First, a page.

Canada’s central statistics agency accidentally released closely watched growth figures early on Friday, surprising traders and taking a dent out of the loonie.

Quarterly gross domestic product data was being circulated on Twitter as early as 8:04, with normal release due at 8:30 sharp. Compounding the surprise, the numbers showed Canada’s economy unexpectedly came pretty much to a halt in the final three months of 2018, growing at an annualized pace of 0.4 percent, well below the 1 per cent economists had forecast.

“Obviously I care more about the figures and some of the details to it, but that just adds to the disappointment of the headlines,” Doug Porter, chief economist at Bank of Montreal, said by phone from Toronto. “You would think that Stats Canada -- especially on a release like this -- would have their ducks in a row and with all the experience they have they wouldn’t make an error like this.”

Peter Frayne, chief of communications for the government statistics agency, acknowledged the early release and said the matter is being investigated.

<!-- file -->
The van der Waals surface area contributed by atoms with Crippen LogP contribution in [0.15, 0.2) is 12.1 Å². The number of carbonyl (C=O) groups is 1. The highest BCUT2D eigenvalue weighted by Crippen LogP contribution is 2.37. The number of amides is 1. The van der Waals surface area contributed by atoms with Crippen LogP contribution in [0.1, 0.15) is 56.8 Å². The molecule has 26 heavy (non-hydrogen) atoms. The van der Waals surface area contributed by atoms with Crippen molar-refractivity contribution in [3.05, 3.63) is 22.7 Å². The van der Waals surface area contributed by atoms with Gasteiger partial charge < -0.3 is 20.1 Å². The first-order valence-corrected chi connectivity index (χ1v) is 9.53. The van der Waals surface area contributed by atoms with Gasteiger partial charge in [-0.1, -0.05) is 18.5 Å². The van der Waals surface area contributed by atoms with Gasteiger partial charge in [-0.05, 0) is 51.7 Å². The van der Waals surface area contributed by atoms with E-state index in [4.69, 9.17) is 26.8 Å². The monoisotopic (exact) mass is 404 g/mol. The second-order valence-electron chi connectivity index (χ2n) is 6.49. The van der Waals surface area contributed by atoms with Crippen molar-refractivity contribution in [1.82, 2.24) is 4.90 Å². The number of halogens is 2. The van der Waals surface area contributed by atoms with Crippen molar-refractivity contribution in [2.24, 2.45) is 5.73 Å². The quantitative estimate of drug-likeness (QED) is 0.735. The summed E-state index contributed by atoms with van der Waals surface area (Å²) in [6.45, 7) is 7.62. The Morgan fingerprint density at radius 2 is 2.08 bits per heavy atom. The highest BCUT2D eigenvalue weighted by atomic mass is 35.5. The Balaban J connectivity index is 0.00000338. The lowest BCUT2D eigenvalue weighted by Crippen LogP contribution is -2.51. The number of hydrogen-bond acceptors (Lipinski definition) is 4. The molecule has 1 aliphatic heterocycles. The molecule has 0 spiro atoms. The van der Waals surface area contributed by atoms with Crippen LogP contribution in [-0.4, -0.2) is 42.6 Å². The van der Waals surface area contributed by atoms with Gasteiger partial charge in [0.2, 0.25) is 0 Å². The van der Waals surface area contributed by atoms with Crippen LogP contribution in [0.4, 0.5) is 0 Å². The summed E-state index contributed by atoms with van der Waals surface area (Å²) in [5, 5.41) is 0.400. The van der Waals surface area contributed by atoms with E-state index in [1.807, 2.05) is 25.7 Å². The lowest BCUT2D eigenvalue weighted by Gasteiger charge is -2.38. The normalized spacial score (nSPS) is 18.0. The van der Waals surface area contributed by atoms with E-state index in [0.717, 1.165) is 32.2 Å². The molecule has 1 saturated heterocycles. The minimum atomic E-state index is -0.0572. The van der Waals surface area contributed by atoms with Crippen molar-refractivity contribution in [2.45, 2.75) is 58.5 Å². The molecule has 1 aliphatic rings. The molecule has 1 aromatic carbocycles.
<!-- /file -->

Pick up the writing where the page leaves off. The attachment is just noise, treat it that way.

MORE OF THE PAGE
The country’s currency fell sharply once traders got wind of the numbers, reversing an earlier gain and depreciating as much as 0.5 per cent to $1.3241 against the greenback.

Brian DePratto was among the first to notice the agency’s error. “I have an RSS Reader product that I use for work, and my usual process when I come in is to fire up the reader and get a sense of the newsflow,” the senior economist at Toronto-Dominion Bank said by phone. “And then I opened up the page and saw the Statscan feed had a bunch of new items on it, including those numbers. I was like, ‘oh -- that looks like the GDP data,’ and I clicked through and there was a 404,” he said, referring to an Internet message indicating a webpage server issue.

Statistic Canada isn’t a stranger to controversy. The agency for years earned the ire of economists by releasing jobs and inflation data earlier than other data, a practice it ended in 2011. Around the same time, it admitted to allowing some distributors to get information almost a minute ahead of the official release, a practice that led to an investigation by KPMG LLP.

It later emerged that Statistics Canada released economic reports a day before publication to at least 69 government workers and political aides, a practice that led to a review by lawmakers amid concern it was undermining investor confidence, given the risk the data could be leaked to financial markets.

Porter says, though, he hasn’t had big concerns lately about Statistics Canada and that the GDP data should have been handled more carefully. “It did move the markets -- so this was an important piece of news and one that shouldn’t have been released early,” he said.